September 8 is International Literacy Day. CUPE believes literacy and skills training are fundamental rights for workers and for all people.

We are facing significant changes in our workplaces and in our lives. In this environment, literacy and skills will be more important than ever.

Trends such as globalization, digitalization, and demographic shifts are changing work, communities, the way society functions, and the way people interact.  The current pandemic also highlighted and accentuated problems that were already present, especially in terms of the use of communications tools and technology.

Literacy is more than reading and writing. It’s about our ability to learn, problem-solve and think critically. It’s about accessing information and having the tools to understand and analyze that information. Literacy skills help us realize our life goals and meet the communication demands at work, at home, and in the community.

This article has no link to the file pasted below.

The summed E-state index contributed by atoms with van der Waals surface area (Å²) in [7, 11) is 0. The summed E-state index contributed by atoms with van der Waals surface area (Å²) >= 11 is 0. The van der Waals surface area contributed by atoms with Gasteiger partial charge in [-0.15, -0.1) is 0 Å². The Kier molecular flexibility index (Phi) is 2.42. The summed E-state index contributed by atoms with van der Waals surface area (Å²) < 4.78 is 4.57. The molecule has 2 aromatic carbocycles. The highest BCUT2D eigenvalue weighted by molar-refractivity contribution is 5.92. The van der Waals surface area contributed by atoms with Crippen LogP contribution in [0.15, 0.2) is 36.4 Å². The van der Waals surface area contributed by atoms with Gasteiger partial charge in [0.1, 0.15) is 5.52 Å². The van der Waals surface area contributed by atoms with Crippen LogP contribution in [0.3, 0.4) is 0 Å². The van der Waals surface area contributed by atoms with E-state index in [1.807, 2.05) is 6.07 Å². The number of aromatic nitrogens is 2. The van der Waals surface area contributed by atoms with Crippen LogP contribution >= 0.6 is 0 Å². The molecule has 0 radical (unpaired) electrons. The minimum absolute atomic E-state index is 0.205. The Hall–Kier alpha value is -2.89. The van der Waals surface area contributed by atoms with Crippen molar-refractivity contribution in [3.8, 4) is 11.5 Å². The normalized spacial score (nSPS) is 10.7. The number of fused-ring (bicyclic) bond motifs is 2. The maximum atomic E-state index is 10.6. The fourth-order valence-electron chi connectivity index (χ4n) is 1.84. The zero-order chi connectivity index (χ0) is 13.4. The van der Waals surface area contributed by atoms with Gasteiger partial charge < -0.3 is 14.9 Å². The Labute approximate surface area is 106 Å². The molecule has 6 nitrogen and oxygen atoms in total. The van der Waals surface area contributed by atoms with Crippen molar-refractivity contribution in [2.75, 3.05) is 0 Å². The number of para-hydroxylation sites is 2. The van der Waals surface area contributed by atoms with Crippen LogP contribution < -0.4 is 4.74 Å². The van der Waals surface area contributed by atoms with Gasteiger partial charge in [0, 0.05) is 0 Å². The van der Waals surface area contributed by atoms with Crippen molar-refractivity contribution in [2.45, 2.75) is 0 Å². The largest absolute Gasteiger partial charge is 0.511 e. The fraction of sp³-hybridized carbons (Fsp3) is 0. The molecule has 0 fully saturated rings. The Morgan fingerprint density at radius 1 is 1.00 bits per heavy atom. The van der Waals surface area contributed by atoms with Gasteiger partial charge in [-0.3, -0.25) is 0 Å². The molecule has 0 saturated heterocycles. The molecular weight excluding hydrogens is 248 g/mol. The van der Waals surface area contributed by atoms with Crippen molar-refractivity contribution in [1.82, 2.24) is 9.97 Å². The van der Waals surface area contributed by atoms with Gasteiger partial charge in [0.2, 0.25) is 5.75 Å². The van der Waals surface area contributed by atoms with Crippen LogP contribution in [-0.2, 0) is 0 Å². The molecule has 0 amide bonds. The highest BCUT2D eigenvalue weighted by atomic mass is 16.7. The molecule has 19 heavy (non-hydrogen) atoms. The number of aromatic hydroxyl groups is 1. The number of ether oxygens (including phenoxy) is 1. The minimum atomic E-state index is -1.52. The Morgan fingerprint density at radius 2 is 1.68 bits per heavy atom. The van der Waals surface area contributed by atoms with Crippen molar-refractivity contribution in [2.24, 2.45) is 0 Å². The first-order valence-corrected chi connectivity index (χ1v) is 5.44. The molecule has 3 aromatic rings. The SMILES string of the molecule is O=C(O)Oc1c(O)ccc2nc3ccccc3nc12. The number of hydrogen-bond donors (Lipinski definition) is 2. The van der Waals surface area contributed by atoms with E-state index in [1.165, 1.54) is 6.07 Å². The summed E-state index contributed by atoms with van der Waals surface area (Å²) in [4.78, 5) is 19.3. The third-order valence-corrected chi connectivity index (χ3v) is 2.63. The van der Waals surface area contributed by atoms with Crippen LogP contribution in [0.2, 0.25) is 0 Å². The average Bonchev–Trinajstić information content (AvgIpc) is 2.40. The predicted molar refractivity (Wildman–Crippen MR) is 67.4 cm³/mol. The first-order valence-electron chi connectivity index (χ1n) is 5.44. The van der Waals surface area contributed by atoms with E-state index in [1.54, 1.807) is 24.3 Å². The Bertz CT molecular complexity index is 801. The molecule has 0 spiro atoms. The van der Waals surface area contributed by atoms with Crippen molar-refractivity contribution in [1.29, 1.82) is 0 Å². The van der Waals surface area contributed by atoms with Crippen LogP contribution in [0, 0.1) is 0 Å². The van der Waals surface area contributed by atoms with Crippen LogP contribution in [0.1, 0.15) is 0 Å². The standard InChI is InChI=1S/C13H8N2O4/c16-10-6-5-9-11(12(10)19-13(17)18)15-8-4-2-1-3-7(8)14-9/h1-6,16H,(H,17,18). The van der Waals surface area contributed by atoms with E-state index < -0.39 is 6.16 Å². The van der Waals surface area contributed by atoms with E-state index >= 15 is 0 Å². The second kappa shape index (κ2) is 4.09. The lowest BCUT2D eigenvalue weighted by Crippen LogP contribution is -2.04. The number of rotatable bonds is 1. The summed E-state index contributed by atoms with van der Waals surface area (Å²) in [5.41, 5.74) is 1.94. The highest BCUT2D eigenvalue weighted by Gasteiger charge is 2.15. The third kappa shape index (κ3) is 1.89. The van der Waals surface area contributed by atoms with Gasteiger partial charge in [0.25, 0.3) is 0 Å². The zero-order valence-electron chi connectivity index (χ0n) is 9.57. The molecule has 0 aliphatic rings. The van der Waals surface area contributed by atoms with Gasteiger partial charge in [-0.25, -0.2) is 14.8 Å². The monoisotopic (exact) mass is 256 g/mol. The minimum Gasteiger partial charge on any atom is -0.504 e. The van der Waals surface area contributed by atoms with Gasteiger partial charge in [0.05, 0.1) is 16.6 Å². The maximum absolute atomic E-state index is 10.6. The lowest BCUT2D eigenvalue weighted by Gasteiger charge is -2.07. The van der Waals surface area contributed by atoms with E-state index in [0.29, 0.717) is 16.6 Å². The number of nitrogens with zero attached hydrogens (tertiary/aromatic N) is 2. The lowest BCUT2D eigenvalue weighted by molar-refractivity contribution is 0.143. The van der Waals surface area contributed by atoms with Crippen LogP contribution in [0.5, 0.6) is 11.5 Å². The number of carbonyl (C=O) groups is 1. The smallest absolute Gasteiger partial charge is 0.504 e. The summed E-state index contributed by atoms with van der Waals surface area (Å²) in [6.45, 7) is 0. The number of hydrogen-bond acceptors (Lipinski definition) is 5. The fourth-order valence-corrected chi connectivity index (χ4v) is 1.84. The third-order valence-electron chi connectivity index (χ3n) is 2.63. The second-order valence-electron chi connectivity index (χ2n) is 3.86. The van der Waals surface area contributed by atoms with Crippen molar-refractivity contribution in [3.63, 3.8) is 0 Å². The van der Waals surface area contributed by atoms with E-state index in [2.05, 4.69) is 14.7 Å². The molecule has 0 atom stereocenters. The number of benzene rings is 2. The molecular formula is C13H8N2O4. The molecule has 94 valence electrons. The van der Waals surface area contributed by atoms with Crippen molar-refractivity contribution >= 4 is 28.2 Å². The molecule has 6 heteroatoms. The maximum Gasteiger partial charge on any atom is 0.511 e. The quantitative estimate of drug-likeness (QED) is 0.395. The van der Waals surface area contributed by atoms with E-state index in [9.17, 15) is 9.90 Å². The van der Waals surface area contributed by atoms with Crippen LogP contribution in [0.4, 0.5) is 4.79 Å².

Literacy is about an educated and literate society. Strong literacy and essential skills contribute to civic engagement, a healthy population, and a strong economy with good jobs.

Although Canada’s literacy skills are above average, the number of those at the lowest levels have grown over the past decade. Literacy is clearly a fundamental question of social and economic equality. We need a vision to ensure that everyone has the skills to respond to the challenges and opportunities of a complex and changing world.